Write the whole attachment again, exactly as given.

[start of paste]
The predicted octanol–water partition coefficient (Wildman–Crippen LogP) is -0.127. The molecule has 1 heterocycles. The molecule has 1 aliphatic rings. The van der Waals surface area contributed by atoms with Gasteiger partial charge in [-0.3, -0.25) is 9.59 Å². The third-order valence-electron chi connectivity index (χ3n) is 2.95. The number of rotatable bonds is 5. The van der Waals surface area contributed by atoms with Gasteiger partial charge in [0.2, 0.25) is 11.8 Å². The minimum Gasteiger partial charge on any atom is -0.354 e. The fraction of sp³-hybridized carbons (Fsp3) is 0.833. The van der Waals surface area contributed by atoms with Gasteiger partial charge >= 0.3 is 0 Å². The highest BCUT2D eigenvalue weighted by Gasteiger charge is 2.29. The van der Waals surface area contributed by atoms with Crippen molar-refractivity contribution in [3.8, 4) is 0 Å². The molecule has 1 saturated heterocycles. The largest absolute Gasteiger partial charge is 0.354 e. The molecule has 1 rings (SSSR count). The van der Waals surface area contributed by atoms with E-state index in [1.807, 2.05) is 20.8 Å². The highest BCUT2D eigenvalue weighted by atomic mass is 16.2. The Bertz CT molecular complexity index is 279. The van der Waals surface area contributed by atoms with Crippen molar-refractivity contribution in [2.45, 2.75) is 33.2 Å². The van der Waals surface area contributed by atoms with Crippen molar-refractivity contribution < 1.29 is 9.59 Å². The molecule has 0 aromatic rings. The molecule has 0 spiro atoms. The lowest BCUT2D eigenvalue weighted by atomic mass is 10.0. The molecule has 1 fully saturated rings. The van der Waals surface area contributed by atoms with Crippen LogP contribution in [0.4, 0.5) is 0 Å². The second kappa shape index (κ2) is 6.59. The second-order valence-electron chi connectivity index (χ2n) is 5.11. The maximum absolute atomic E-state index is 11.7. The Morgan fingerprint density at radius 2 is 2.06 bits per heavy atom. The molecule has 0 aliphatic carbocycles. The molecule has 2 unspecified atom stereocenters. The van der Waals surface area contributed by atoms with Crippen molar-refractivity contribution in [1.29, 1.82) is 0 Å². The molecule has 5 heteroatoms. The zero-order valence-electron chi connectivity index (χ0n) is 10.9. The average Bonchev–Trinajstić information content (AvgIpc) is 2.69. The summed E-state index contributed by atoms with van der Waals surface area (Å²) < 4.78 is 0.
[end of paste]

The predicted octanol–water partition coefficient (Wildman–Crippen LogP) is -0.127. The molecule has 1 heterocycles. The molecule has 1 aliphatic rings. The van der Waals surface area contributed by atoms with Gasteiger partial charge in [-0.3, -0.25) is 9.59 Å². The third-order valence-electron chi connectivity index (χ3n) is 2.95. The number of rotatable bonds is 5. The van der Waals surface area contributed by atoms with Gasteiger partial charge in [0.2, 0.25) is 11.8 Å². The minimum Gasteiger partial charge on any atom is -0.354 e. The fraction of sp³-hybridized carbons (Fsp3) is 0.833. The van der Waals surface area contributed by atoms with Gasteiger partial charge >= 0.3 is 0 Å². The highest BCUT2D eigenvalue weighted by Gasteiger charge is 2.29. The van der Waals surface area contributed by atoms with Crippen molar-refractivity contribution in [3.8, 4) is 0 Å². The molecule has 1 saturated heterocycles. The largest absolute Gasteiger partial charge is 0.354 e. The molecule has 1 rings (SSSR count). The van der Waals surface area contributed by atoms with E-state index in [1.807, 2.05) is 20.8 Å². The highest BCUT2D eigenvalue weighted by atomic mass is 16.2. The Bertz CT molecular complexity index is 279. The van der Waals surface area contributed by atoms with Crippen molar-refractivity contribution in [2.45, 2.75) is 33.2 Å². The van der Waals surface area contributed by atoms with Crippen molar-refractivity contribution < 1.29 is 9.59 Å². The molecule has 0 aromatic rings. The molecule has 0 spiro atoms. The lowest BCUT2D eigenvalue weighted by atomic mass is 10.0. The molecule has 1 fully saturated rings. The van der Waals surface area contributed by atoms with Crippen LogP contribution in [0.4, 0.5) is 0 Å². The second kappa shape index (κ2) is 6.59. The second-order valence-electron chi connectivity index (χ2n) is 5.11. The maximum absolute atomic E-state index is 11.7. The Morgan fingerprint density at radius 2 is 2.06 bits per heavy atom. The molecule has 0 aliphatic carbocycles. The molecule has 2 unspecified atom stereocenters. The van der Waals surface area contributed by atoms with Crippen molar-refractivity contribution in [1.29, 1.82) is 0 Å². The molecule has 5 heteroatoms. The zero-order valence-electron chi connectivity index (χ0n) is 10.9. The average Bonchev–Trinajstić information content (AvgIpc) is 2.69. The summed E-state index contributed by atoms with van der Waals surface area (Å²) < 4.78 is 0.